- The Chancellor who called on depts to model two scenarios of cuts, one based on 25% and the other based on 40%, as he set out his plans for the 2015 Spending Review
- The BIS Dept who outlined the new conditions for alternative providers of higher education as it responded to earlier consultation on Alternative Providers of HE
- The BIS Dept who have launched a 12 week consultation on freezing the student loan repayment threshold
- The BIS Dept who announced an overhaul of the post-16 college sector though a series of locally driven area-based reviews due to run over the next nine months
- The FE/Skills Minister who posted his regular end-of-term letter to the sector confirming developments in a number of key areas and highlighting the importance of the sector’s role in meeting a number of the skill needs under the Productivity Plan
- David Meller and Richard Harrington MP, Joint Chairs of the Apprenticeship Delivery Board, tasked with advising on how best to expand the apprenticeship programme
- The Science and Technology Committee, BIS Committee and Education Committee who have announced that their first major inquiries in this new Parliament will be into science funding, the Productivity Plan and the role of Regional School Commissioners respectively
- The government who issued its response to the previous Education Committee report into apprenticeships and traineeships indicating that it had accepted all their recommendations bar three (on careers plans, work exp for 14-16 yr olds and 14-16 Young Apprenticeships)
- HEFCE who announced reductions to the teaching grant and to funds set aside to support any increases in student numbers as they outlined savings required for 2015/16
- HEFCE who published a series of commissioned reports looking into ways of ensuring students from different backgrounds achieve success in HE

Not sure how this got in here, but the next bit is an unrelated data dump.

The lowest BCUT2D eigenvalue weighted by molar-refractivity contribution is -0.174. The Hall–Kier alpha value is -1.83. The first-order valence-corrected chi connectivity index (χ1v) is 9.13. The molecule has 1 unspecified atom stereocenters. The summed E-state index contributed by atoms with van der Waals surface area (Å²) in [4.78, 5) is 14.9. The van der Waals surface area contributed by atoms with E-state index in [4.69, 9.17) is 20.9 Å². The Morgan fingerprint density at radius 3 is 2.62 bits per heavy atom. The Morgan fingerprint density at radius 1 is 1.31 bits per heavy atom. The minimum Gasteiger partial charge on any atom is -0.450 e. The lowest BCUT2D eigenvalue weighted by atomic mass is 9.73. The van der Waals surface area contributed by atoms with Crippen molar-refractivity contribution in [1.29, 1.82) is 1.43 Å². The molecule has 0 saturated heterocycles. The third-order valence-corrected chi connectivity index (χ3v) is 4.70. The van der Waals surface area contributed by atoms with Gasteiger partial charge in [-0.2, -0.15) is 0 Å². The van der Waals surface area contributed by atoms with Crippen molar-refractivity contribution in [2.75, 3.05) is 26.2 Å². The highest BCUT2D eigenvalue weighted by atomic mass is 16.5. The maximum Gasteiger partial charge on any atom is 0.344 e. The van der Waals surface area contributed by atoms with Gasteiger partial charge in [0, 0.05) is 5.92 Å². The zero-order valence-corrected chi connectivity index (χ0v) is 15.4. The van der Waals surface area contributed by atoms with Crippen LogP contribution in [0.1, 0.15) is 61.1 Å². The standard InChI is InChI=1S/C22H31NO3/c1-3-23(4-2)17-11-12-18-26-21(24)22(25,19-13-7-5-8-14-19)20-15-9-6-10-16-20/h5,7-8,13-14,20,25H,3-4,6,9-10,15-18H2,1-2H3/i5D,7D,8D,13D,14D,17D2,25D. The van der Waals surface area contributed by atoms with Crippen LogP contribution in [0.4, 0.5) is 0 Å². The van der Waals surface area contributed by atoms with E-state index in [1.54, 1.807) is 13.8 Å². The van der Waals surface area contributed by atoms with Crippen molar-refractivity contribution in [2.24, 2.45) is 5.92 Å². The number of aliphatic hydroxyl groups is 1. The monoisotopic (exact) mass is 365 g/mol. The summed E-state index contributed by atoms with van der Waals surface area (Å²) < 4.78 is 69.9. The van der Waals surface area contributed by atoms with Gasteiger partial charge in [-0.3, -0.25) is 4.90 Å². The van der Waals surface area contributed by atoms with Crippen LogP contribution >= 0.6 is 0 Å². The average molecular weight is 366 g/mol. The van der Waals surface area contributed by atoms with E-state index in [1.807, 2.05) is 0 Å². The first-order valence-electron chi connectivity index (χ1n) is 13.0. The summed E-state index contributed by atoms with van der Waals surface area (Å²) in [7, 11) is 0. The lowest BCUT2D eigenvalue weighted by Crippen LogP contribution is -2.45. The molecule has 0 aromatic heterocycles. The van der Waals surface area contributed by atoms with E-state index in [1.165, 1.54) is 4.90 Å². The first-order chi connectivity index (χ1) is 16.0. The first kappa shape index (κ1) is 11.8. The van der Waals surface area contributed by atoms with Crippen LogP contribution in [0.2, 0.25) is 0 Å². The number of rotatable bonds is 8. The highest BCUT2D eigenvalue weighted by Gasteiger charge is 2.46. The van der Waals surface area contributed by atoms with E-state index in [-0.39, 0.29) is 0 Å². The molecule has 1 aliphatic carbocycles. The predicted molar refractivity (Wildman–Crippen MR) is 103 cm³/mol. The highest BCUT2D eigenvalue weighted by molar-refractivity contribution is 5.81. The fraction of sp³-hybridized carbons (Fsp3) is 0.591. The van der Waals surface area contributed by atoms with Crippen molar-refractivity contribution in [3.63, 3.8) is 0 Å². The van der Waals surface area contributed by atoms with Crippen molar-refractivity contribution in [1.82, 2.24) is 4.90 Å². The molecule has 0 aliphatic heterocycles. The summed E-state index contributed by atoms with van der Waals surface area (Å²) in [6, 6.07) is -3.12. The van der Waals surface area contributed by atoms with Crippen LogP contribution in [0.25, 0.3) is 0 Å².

- The Institute of Fiscal Studies who examined the recent Budget announcements on HE student financing and concluded that both lower and middle income families and students would be hit hardest by the respective changes
- GSK, Rolls Royce and Pfizer, the top three companies collaborating on research projects with UK universities according to the recent review of HE-Business research collaboration (Microsoft was the only technology company in the top ten)
- Martin McQuillan, Pro-Vice Chancellor of Research at Kingston University whose blog for this week’s WonkHE briefing looked at HE developments in the light of current policy changes
- The National Audit Office whose report on the financial sustainability of the FE sector raised concerns about the number of colleges facing financial difficulties both now and in the future as funding continues to tighten
- The Skills Funding Agency who announced further cuts to ESOL and non-apprenticeship funding allocations with immediate effect as the BIS Dept sought to meet further savings from current budgets
- The Skills Funding Agency who reported on how it had delivered against its five strategic objectives in its latest annual report and accounts
- The local LEP and FE providers in Cornwall who will pool resources and approaches to employment and skills provision from 2017 under the region’s Devolution Deal
- The Education and Training Foundation who have been asked to lead further developments to help strengthen the position of functional skills
- City and Islington College and Westminster Kingsway College who announced that they were looking at the case for working much more closely together